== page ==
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WATCH: NPC student Ford awarded Kristy Carter Book scholarship

by Brandon Smith | September 20, 2021 at 4:04 a.m.
National Park College student Yolanza Ford was recently awarded the Kristy Carter Book scholarship. - Photo by Richard Rasmussen of The Sentinel-Record

National Park College student Yolanza Ford was recently awarded the Kristy Carter Book scholarship by the college as she continues her pursuit in crime scene investigation.

Ford, a graduate of Hot Springs World Class High School, is seeking her Associate of Applied Science degree in Criminal Justice from NPC and plans to transfer to the University of Arkansas Fort Smith to complete her Bachelor of Science in Criminal Justice degree.

Ford said receiving the scholarship is "truly a blessing" and she is very grateful for it.

"I was doing vo-tech before I became a first college student, and I wanted to be a lawyer at first but I decided to be a crime scene investigator due to doing crime scene documentation because it was more hands-on and it was very fun," she said.

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"You can dust fingerprints and do a lot of stuff. It's just more active and more hands-on, so I decided to go down that path. And my grandpa was a previous police officer and he just made me want to do, like, more hands-on stuff and get more into law enforcement."

Ford said she feels the scholarship will lead her to bigger and better things.

"This scholarship is allowing me to further my education and leading me to greater things that I can achieve in my career," she said. "I am truly grateful and blessed to be receiving this scholarship on behalf of NPC. I am very thankful to my professors who helped guide me throughout many semesters."

Ford said she knew from around the time she was a freshman in high school she wanted to do something in the criminal justice system, but it was the concurrent credit class offerings at NPC that really sparked her interest in the crime scene investigation side of the program.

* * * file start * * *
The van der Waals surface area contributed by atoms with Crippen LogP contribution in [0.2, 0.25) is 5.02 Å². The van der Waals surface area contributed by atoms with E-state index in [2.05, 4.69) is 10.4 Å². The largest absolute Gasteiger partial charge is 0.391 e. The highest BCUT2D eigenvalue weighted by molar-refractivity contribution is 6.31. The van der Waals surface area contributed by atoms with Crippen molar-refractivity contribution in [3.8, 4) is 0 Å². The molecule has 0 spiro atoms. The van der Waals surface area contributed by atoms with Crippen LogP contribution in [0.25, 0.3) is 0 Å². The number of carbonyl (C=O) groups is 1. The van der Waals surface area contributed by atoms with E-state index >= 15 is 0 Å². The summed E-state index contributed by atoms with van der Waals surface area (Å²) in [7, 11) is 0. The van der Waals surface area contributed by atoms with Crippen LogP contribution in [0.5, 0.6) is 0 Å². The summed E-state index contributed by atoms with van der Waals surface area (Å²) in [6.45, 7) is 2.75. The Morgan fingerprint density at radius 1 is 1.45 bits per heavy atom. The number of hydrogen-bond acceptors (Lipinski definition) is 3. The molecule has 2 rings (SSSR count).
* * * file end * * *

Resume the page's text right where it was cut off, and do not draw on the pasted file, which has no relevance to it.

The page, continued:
With her introduction to NPC, she was able to gain hands-on learning experience in the high school Criminal Justice program at the National Park Technology Center, which, she noted, helped her get closer to her instructors and closer to the degree plan she would eventually choose.

"NPC is a college where you can experience, learn, and take new journeys as you start to prepare yourself for your future accomplishments," she said. "The programs are very helpful and the instructors were very helpful as well. They always asked me for, you know, if I ever needed anything or any extra help on trying to find the subject or text, to just let them know.

"And I also was involved in a program -- went to the convention center and actually did a competition for a crime scene documentation for a crime scene investigator. We all had a different position as a collector or documentator or even a photographer. So that was a great opportunity to do that as well with different teams and different cities and stuff."

Ford said she does not want to stop at just getting her bachelor's degree but wants to learn all she can to see where her future ultimately takes her.

"I'm going (to University of Arkansas Fort Smith) to get my bachelor's in criminal justice and I just want to seek more into the law enforcement (field)," she said. "I don't want to just stop here. I just want to keep going to get my Ph.D. and just learn more stuff in law enforcement just, like, express my degree in law enforcement more on the different stuff."

"As a student in my Art Appreciation course, I was impressed by Yolonza's work ethic and commitment to her education," Lana Taliaferro, NPC assistant professor of art, said. "Yolonza was the type of student who completed assignments more than once in order to grow, excel, and submit the very best work she can. She committed a great deal of time outside of class to her studies and did not shy away from hard work and required extra hours. She was a pleasure to have in my course."

Kristy Carter, who is an NPC alumna, created the Kristy Carter Book scholarship in 2020 because she felt that it was time to give back to her community. To qualify for the scholarship, a student must have a minimum GPA of 2.5, be an African American woman who is overcoming obstacles while pursuing her education and plan to transfer to a four-year college. Ford is the second recipient of the scholarship.

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